The price cuts are obviously not missing their effect, especially for large investors. "Institutional investors are increasingly trying to circumvent futures and are turning to ETFs more frequently to do so," reports Dirk Söhnholz, Honorary Professor for Asset Management at the University of Leipzig. Around half of institutional investors want to switch from futures to ETFs, according to a survey by Greenwich Associates. No wonder: ETFs for the major indices today often only have an annual cost of five basis points - and are thus becoming real competitors for futures: "The price advantage that futures and derivatives used to have is hardly existent today," Söhnholz knows. According to calculations by ETF provider Invesco, an investment in the S&P-500 has been almost consistently cheaper with ETFs than with futures over the past five years. Invesco also calculated cost advantages for other important indices.

Advantage for investors: On the supplier side, however, fierce competition has already claimed its first victims in recent years. "Consolidation is in full swing," explains Ali Masarwah, head of editorial research at Morningstar. The balance of the past three years: ComStage is now part of Lyxor, Source was acquired by Invesco, ETF Securities sold its European business to WisdomTree, Van Eck bought the Dutch provider Think ETF. "Nevertheless, it is premature to deduce the imminent end of competition in the ETF market from this consolidation, which mainly affects medium-sized houses," Masarwah believes. After all, new players are constantly entering the ETF business, not only small houses such as Expat, HanETF or Tabula, but also financially strong players such as Fidelity, Franklin Templeton J.P. Morgan or Goldman Sachs at the end of 2019.

"So far, the strong concentration on the ETF market has not led to negative effects for investors. On the contrary," the industry expert judges. One reason: In order to get a foot in the door, new providers usually try their luck with innovative new ETFs, such as Factor or Smart Beta ETFs. Newcomers have no chance with ETFs on the major indices: with these ETFs, the combination of fund size, high liquidity and very low management fees represents an almost insurmountable hurdle for new ETF providers. In peripheral areas, on the other hand, there is still uncharted territory, not only in smart beta approaches but also in the area of Theme ETFs.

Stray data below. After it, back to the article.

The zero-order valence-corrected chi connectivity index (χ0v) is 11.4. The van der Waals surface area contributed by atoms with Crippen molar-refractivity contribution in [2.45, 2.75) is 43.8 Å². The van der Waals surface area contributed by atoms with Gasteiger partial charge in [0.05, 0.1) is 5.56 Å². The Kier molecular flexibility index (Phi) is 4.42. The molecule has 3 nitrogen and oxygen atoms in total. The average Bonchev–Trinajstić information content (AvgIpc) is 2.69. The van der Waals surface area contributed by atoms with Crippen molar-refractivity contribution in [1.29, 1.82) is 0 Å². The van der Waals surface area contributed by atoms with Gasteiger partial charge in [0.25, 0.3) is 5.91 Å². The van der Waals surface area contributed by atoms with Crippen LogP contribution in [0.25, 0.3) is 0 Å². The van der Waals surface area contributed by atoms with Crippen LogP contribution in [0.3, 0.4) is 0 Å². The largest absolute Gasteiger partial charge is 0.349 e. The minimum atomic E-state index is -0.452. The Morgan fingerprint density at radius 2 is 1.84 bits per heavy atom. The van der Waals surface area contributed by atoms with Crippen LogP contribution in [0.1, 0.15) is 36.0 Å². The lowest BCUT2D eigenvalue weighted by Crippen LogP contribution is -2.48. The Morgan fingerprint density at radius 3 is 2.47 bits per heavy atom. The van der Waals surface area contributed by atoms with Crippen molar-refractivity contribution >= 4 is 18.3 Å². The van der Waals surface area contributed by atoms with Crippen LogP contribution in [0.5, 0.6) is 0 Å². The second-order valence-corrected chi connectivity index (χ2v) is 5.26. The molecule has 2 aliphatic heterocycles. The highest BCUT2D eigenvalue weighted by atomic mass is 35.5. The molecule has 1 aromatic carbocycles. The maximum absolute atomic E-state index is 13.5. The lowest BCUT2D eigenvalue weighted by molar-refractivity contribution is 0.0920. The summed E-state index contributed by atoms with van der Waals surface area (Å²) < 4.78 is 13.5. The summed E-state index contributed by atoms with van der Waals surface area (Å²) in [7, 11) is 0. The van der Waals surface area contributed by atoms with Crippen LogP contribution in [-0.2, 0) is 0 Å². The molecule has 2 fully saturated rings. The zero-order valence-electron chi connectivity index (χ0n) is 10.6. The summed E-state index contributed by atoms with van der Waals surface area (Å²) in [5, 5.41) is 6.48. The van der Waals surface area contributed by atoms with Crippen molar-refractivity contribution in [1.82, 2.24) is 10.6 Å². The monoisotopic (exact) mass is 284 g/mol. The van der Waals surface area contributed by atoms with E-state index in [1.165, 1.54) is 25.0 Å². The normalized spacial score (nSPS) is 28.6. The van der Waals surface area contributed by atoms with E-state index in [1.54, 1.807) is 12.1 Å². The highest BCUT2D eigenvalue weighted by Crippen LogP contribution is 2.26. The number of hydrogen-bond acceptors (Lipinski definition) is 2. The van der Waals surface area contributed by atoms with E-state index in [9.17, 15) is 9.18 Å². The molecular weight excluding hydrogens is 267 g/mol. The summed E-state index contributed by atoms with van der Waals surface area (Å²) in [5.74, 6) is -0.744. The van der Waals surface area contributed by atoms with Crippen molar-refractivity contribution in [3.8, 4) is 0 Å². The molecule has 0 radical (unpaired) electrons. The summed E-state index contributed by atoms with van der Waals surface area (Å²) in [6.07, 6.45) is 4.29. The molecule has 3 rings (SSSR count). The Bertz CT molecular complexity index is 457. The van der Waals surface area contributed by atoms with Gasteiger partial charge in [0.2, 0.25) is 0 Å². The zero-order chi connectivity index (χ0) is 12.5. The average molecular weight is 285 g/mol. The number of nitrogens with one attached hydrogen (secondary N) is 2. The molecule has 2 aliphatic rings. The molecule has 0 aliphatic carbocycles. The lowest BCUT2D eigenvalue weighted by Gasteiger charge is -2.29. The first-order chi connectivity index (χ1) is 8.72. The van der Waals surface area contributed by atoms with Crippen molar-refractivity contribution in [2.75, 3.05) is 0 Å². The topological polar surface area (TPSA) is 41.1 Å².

Development of tradable products on Xetra since the year 2000

In the meantime, Theme ETFs are also sprouting up more and more frequently: Approximately every fifth new ETF listed on Xetra is dedicated to a specific investment theme. Of the more than 1,000 equity ETFs listed on Xetra, almost one in four funds is a Theme ETF. So far, the assets of most Theme ETFs have often remained low, but time and again the providers have hit the right nail on the head. For example, the Amundi Artificial Intelligence ETF, which was launched at the end of 2018, already contains around 180 million shares. The Invesco Blockchain ETF, which was launched a year ago, has grown to more than 40 million euros to date; the VanEck Video Gaming and eSports ETF, which was only listed in mid-2019, has already collected 60 million euros. If the theme is correct, even relatively high costs do not seem to be a problem for investors. The three ETFs mentioned as examples have cost ratios of between 0.35 percent and 0.65 percent, i.e. they cost around ten times as much as the large standard ETFs.

But it is not only Theme ETFs that are taking up more and more space on the exchange's list. ETFs that reflect sustainable investment strategies can also grow rapidly. 62 new ESG ETFs were listed in 2019, giving investors in Xetra trading a choice of 147 ESG ETFs at the end of the year. The assets invested in ESG ETFs on the Xetra trading platform rose to 23 billion euros. Last year, ESG products were by far the fastest-growing category in Deutsche Börse's ETF segment," said Stephan Kraus, who is responsible for the ETF segment.

The bottom line is that the past 20 years show two things. Firstly, innovative ETFs have the potential to become bestsellers, but most investors prefer products that are easy to understand. Second, although a few providers dominate, the ETF market remains in motion. For the time being, ETF investors can therefore look forward to a growing supply, falling prices and increasingly liquid markets.

by Uli Kühn, © March 2020, ETF Magazine

The article first appeared in the March 2020 issue of the ETF magazine "20 Jahre ETF in Europa".